Sexual Abuse & the Church


EUGENE PARK     |     DEC 27, 2017     |     12 MIN READ


In the past few months, we’ve seen powerful men accused of sexual misconduct and abuse. Some of these figures were unknown to many, while others are shockingly familiar. But the level of cover up has been downright shameful for these cases, some of which are decades old.

Many have been quick to point fingers of blame, including some in the church, painting this as the danger of the “secular world.” Yet I feel there are lessons and warnings from this crisis that the church must reckon with.

What’s to blame?

People from different political and theological groups use these fallen men to blame their rivals as the root of the problem. Yet what is the unifying factor for these heinous sins? It isn’t where you stand on the political spectrum (Roy Moore & Al Franken), it isn’t your ethnicity, and it isn’t being in a particular form of business. Rather what all these men have in common is power -- they all are men of authority in their respective institutions.

Power in itself isn’t inherently evil. In any group, leaders must carry authority, even in the church. Look at the apostles and leaders in the Scriptures who carried a form of power for the benefit of the Gospel. Yet the danger comes when power becomes an end rather than a means.

In the Netflix television series House of Cards, viewers see this in narrative form. As you follow the life of politician Frank Underwood (played by Kevin Spacey, who is also facing allegations of sexual misconduct) in his quest for the presidency, you begin to realize he isn’t chasing any single position of power but power itself. It becomes like a drug, as Underwood will do anything to obtain more of it. And you see the path of manipulation, abuse, and even murder that he leaves behind. People become objects of either use or abuse for Underwood’s own benefit.

Lead people, not objects

We as the church don’t need to look to fiction for this warning. The Bible is filled with men of authority who succumb to abuse, and even sexual abuse. One of the clearest examples is the relationship between King David and Bathsheba (2 Samuel 11:1 - 12:31).

During the prime of his life while he should have been defending his kingdom, David saw Bathsheba bathing during her normal purification ceremony. He saw she was beautiful (he lusted) and soon learned that she was already married to Uriah. But he still sent for her and slept with her.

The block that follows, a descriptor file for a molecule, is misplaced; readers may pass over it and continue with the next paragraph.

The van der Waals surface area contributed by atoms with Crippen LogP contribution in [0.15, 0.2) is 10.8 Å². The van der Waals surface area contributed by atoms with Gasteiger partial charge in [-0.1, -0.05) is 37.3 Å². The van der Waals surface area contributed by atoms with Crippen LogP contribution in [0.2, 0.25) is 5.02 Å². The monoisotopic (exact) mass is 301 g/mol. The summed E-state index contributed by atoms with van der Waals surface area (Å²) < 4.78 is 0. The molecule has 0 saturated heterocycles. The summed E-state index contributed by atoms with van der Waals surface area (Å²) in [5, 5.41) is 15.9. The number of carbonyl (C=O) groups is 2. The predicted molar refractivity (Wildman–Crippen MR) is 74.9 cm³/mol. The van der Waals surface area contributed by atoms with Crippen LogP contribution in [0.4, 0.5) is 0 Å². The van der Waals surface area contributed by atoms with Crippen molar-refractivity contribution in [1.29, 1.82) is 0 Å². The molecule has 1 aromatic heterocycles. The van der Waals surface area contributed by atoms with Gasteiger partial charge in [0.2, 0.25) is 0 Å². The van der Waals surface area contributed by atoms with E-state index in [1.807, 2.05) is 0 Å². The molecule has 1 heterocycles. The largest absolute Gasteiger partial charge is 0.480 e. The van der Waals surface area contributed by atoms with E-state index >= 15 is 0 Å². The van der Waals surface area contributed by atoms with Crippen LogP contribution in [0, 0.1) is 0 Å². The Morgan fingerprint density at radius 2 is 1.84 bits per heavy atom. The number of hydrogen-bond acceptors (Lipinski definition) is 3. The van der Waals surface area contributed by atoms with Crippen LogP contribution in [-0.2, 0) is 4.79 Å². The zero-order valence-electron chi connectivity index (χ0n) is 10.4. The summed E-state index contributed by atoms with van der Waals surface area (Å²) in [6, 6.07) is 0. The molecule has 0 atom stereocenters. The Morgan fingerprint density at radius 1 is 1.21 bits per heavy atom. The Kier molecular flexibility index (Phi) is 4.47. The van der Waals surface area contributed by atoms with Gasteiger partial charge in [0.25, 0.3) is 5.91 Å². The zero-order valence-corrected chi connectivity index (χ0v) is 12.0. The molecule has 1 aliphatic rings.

Although Bathsheba’s consent in the encounter is unclear in the text (she was most likely raped), it is clear that David abused his authority by laying with another man’s wife. His abuse even leads him to try to cover up his adultery by sending Uriah to the frontlines to die. To David, his subjects were no longer his people who was called to protect. Rather they were objects of his desire or obstacles to overcome.

I doubt David had desires to sexually abuse others the minute he received power. I don’t think David’s first thoughts after taking down Goliath was, “I’m going to commit adultery and even murder!” But rather it is small “excusable” abuses of power that will always lead to inexcusable abuses.

When we have power, we feel so many temptations to use it in our favor. It could be putting those who annoy you at a lesser table and bringing only those you favor to your inner circle. Maybe it’s even flashing your authority to make sure you get your point across in a meeting. Or it could even be a hug that lasts too long or a hand that lingers longer than it should.

For leaders, we have to see that these abuses always pile up, and they can lead to disastrous results. These small abuses lead us to see those under us as objects, not people, and objects are easier to abuse than people.

We also can easily cover our small mistakes. We pin our small failures to those under us as just “dropping the ball”. And again we will always want to cover up our failures, beginning with the excusable and leading to the inexcusable.